Long's research project will focus on the relationship between three substances: insulin-like growth factor-1 (IGF-1), a chemical produced in bone and other organs that promotes the growth of bone and cartilage; IGF-1 receptor, which resides in bone cells and enables them to respond to IGF-1; and beta-3 integrin, a protein that among other roles promotes the function of IGF-1 receptor.
Long's and Bikle's hypothesis is that during prolonged weightlessness, beta-3 integrin production decreases, which in turn diminishes the function of IGF-1 receptor in bone. Without its receptor, IGF-1 has been shown by researchers to be ineffective. The result is a steep drop in the creation of new bone cells, leading to bone loss.
To investigate the hypothesis, Long will take a two-pronged research approach. In the first part, he will study a model of skeletal loading and unloading in human bone cell culture. In the second part, skeletally unloaded rats will be treated with IGF-1 and reloaded on a regular cycle –?much as astronauts might regularly engage in weight-bearing exercise while in orbit –?in order to stimulate integrin production and enhance or recover IGF-1 receptor function. The IGF-1 will act as a signaling device to allow Long to measure the strength of the interaction between integrins and IGF-1 receptor.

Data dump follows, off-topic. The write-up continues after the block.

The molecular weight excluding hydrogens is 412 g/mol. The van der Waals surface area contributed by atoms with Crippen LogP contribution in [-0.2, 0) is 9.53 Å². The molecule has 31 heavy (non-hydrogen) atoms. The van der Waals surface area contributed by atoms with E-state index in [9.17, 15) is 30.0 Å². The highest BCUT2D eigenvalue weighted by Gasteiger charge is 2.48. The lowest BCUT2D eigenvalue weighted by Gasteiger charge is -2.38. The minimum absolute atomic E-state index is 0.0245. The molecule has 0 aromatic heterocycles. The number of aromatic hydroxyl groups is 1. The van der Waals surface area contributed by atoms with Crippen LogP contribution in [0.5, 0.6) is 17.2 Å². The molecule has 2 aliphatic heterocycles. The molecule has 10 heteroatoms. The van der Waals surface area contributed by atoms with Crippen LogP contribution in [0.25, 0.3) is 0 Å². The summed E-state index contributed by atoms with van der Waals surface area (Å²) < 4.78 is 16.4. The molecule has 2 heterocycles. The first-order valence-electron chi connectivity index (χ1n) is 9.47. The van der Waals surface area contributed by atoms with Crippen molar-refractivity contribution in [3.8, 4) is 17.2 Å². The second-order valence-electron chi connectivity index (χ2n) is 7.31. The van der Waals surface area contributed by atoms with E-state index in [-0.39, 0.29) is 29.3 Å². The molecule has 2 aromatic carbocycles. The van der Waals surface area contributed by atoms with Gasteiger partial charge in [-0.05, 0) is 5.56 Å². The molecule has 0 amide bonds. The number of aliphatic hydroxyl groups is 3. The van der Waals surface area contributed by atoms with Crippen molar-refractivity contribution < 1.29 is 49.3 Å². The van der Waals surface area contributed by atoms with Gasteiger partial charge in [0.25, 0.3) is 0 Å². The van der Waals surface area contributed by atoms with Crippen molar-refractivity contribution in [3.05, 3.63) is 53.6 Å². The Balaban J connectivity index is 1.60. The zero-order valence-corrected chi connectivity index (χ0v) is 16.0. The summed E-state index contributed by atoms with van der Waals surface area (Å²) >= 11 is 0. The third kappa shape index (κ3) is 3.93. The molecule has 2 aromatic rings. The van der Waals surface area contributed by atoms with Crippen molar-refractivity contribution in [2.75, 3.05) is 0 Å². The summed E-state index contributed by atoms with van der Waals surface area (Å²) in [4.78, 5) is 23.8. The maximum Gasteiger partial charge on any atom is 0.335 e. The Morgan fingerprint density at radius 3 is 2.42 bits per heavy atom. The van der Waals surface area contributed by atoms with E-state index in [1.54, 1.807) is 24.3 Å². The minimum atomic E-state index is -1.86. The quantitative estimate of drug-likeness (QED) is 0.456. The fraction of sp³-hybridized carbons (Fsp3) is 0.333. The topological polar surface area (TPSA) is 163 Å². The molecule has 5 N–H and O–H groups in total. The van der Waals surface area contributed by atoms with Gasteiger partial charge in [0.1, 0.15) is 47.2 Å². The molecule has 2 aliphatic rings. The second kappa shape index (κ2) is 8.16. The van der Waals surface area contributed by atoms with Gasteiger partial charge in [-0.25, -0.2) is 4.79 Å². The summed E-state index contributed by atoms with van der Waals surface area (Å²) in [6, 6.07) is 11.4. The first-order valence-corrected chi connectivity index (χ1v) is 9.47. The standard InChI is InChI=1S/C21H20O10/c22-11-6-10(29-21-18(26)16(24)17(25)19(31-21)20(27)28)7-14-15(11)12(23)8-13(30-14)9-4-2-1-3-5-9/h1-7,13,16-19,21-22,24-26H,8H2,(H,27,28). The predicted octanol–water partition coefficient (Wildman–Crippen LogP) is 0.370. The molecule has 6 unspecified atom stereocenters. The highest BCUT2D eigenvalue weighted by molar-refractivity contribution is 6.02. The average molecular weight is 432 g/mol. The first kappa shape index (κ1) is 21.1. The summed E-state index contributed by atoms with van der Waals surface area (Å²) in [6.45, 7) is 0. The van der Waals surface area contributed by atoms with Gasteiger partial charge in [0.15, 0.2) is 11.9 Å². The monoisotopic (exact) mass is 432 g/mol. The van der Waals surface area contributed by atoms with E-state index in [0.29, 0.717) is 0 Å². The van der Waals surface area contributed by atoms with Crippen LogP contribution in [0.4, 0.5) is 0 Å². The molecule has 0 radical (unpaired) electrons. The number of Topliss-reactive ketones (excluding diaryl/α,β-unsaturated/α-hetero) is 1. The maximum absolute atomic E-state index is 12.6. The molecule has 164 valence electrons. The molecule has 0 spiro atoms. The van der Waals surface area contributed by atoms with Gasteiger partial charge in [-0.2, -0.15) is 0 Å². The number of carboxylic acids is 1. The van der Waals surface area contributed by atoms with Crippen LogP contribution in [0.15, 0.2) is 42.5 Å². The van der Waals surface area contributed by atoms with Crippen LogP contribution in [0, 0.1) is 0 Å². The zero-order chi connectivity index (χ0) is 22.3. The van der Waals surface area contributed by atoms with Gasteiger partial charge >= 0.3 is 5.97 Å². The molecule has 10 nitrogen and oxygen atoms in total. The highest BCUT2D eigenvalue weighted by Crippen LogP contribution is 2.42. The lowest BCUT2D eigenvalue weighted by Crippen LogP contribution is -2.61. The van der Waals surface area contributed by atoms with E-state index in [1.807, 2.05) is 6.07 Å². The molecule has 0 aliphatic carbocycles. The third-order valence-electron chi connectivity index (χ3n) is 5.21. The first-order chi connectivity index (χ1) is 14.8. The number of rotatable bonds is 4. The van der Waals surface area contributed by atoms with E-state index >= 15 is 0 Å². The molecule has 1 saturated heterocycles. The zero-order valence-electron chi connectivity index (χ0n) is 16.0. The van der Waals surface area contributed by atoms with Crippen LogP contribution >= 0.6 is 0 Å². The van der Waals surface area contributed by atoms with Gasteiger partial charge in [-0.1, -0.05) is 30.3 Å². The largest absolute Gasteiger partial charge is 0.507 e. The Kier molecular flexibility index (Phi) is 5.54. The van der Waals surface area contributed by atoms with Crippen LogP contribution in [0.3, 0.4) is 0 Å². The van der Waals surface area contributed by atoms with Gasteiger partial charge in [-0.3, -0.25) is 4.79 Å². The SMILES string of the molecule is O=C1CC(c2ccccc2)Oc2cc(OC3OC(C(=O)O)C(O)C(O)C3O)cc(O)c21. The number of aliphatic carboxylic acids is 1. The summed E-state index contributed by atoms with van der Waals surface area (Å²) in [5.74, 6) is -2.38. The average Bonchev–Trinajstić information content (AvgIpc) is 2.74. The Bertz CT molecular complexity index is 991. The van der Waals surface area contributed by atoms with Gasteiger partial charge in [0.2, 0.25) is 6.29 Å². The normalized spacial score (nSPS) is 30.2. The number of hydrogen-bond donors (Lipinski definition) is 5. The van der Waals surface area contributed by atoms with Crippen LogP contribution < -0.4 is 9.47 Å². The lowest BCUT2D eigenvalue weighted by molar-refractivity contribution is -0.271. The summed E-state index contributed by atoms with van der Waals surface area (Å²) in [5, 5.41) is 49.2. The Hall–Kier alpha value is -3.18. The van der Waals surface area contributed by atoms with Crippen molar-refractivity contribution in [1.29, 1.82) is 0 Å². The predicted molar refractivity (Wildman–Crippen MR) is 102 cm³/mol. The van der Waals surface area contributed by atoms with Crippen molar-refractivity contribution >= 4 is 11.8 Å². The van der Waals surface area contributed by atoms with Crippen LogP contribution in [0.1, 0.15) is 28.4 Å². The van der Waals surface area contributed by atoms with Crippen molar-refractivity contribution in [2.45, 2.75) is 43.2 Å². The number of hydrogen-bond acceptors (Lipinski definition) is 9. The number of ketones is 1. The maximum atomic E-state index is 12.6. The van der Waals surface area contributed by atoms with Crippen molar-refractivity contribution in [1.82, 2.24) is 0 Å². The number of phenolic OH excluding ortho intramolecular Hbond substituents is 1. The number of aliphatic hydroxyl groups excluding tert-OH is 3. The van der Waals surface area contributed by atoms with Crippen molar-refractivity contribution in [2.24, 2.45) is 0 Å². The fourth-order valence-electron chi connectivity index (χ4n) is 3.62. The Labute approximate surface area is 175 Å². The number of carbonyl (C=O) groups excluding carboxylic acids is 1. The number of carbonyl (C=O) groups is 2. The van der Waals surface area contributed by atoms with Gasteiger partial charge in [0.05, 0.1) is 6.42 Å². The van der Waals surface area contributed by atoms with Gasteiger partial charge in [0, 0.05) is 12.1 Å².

"Understanding this interaction, and the role it plays in how bones respond to mechanical forces, will allow interventions to protect the bones of astronauts," Long says.
"We hope to find that we can manipulate the IGF-1 system to accelerate rehabilitation, not only among astronauts but among a broad range of patients," says Bikle. "We might also learn how to prevent bone loss from taking place."
Long concludes, "I am excited and honored to contribute to our nation's efforts
Source:University of California - San Francisco